SICSA HCI Research Theme update

by Dr Miguel Nacenta and Dr Martin Halvey 
2 November 2017


The SICSA HCI theme is one of the longest running themes in SICSA. Within Scotland, we have a range of world-leading expertise that address the difficult research problems in human-computer interaction. As such the SICSA HCI Theme encompasses over 36 individual research groups at 12 Scottish universities. We also maintain a low-traffic and high-relevance mailing list of over 300 academics and practitioners and we welcome proposals to fund local events in Scotland. To give you an idea of the sorts of things we do below are come details on several events we have been involved in over the past 12 months.

  • Each year we hold the SICSA All Hands meeting, the most recent event took place in November 2016 in St Andrews, and that was sold out (about 60 people attended). 2 internationally renowned HCI researchers (Professor Alan Dix and Professor Albrecht Schmidt) gave keynote talks. During the event we also had a town hall meeting to discuss the future of the community and had short presentations from the majority of HCI groups in Scotland. We have also established a working collaboration with the new ACM SIGCHI UK chapter. They also presented information about the new chapter and potential challenges at the all hands meeting.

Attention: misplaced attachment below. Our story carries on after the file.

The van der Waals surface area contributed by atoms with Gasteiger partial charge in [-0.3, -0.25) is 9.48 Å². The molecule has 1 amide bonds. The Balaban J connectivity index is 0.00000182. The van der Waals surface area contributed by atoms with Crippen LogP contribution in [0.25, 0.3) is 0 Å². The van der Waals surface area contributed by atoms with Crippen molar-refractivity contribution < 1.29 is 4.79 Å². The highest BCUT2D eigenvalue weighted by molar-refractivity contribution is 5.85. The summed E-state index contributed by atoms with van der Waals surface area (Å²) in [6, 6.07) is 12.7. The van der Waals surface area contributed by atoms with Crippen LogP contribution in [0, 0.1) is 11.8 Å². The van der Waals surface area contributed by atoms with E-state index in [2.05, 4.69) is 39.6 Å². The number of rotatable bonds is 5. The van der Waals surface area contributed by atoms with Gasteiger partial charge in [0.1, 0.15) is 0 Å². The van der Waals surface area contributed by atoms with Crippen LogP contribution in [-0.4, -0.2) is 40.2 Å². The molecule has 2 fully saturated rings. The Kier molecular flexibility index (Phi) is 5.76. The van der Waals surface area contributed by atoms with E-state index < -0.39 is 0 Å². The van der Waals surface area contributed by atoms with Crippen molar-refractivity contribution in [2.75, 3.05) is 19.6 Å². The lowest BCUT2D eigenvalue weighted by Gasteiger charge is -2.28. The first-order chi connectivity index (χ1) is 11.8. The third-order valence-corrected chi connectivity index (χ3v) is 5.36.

• We sponsored student places at the The Biological Visualisation Community’s 3rd Annual Meeting at Edinburgh Napier University in April 2017. This meeting included 3 keynotes, 7 talks on biological data visualisation as well as lightning talks, posters and demos.
  • We sponsored 2 student places at the Tiree Techwave, a creative workshop that tries to bring together creative people from disparate background to solve real world problems
  • Each year we hold a pre-CHI to present the papers from Scotland accepted to ACM CHI, the preeminent venue for HCI research. In 2017 the event was at the University of Dundee. 15 research papers, which represent a subset of accepted papers, were presented on the day
  • Along with multiple research groups we sponsored a SICSA HCI promotional event at CHI 2017 in Denver, Colorado. In 2019 CHI will be held in Glasgow, this is the first time the event will be in the UK. The promotional event intended to promote HCI research in Scotland and also to encourage leading HCI researchers to visit Scotland before and after CHI
  • Each year we also hold a SICSA HCI Doctoral Consortium, this is timed to coincide with the SICSA PhD Conference to reduce travel requirements for students. This was also hosted by the University of Dundee in June 2017.